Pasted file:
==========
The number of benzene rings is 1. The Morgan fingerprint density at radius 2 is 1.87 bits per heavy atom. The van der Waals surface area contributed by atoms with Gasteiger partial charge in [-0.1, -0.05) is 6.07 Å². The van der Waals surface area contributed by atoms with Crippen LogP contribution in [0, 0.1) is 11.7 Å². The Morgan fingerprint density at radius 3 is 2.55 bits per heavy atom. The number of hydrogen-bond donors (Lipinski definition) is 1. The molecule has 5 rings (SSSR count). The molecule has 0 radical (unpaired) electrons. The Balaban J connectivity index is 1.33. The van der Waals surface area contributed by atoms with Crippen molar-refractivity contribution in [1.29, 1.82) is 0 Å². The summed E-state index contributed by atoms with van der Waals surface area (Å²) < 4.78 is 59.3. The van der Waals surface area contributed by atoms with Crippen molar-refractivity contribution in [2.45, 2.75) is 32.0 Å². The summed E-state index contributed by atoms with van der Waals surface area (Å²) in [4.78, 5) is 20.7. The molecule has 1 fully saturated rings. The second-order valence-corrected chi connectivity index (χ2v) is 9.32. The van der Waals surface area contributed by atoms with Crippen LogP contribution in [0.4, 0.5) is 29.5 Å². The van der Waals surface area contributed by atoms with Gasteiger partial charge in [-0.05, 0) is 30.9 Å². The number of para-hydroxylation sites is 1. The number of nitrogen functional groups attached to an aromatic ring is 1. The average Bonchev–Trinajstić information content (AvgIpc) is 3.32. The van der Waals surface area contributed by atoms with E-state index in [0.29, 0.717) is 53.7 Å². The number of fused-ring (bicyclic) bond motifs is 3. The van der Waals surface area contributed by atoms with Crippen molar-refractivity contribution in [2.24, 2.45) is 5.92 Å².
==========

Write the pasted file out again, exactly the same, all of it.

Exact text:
The number of benzene rings is 1. The Morgan fingerprint density at radius 2 is 1.87 bits per heavy atom. The van der Waals surface area contributed by atoms with Gasteiger partial charge in [-0.1, -0.05) is 6.07 Å². The van der Waals surface area contributed by atoms with Crippen LogP contribution in [0, 0.1) is 11.7 Å². The Morgan fingerprint density at radius 3 is 2.55 bits per heavy atom. The number of hydrogen-bond donors (Lipinski definition) is 1. The molecule has 5 rings (SSSR count). The molecule has 0 radical (unpaired) electrons. The Balaban J connectivity index is 1.33. The van der Waals surface area contributed by atoms with Crippen molar-refractivity contribution in [1.29, 1.82) is 0 Å². The summed E-state index contributed by atoms with van der Waals surface area (Å²) < 4.78 is 59.3. The van der Waals surface area contributed by atoms with Crippen molar-refractivity contribution in [2.45, 2.75) is 32.0 Å². The summed E-state index contributed by atoms with van der Waals surface area (Å²) in [4.78, 5) is 20.7. The molecule has 1 fully saturated rings. The second-order valence-corrected chi connectivity index (χ2v) is 9.32. The van der Waals surface area contributed by atoms with Crippen LogP contribution in [0.4, 0.5) is 29.5 Å². The van der Waals surface area contributed by atoms with Gasteiger partial charge in [-0.05, 0) is 30.9 Å². The number of para-hydroxylation sites is 1. The number of nitrogen functional groups attached to an aromatic ring is 1. The average Bonchev–Trinajstić information content (AvgIpc) is 3.32. The van der Waals surface area contributed by atoms with E-state index in [0.29, 0.717) is 53.7 Å². The number of fused-ring (bicyclic) bond motifs is 3. The van der Waals surface area contributed by atoms with Crippen molar-refractivity contribution in [2.24, 2.45) is 5.92 Å².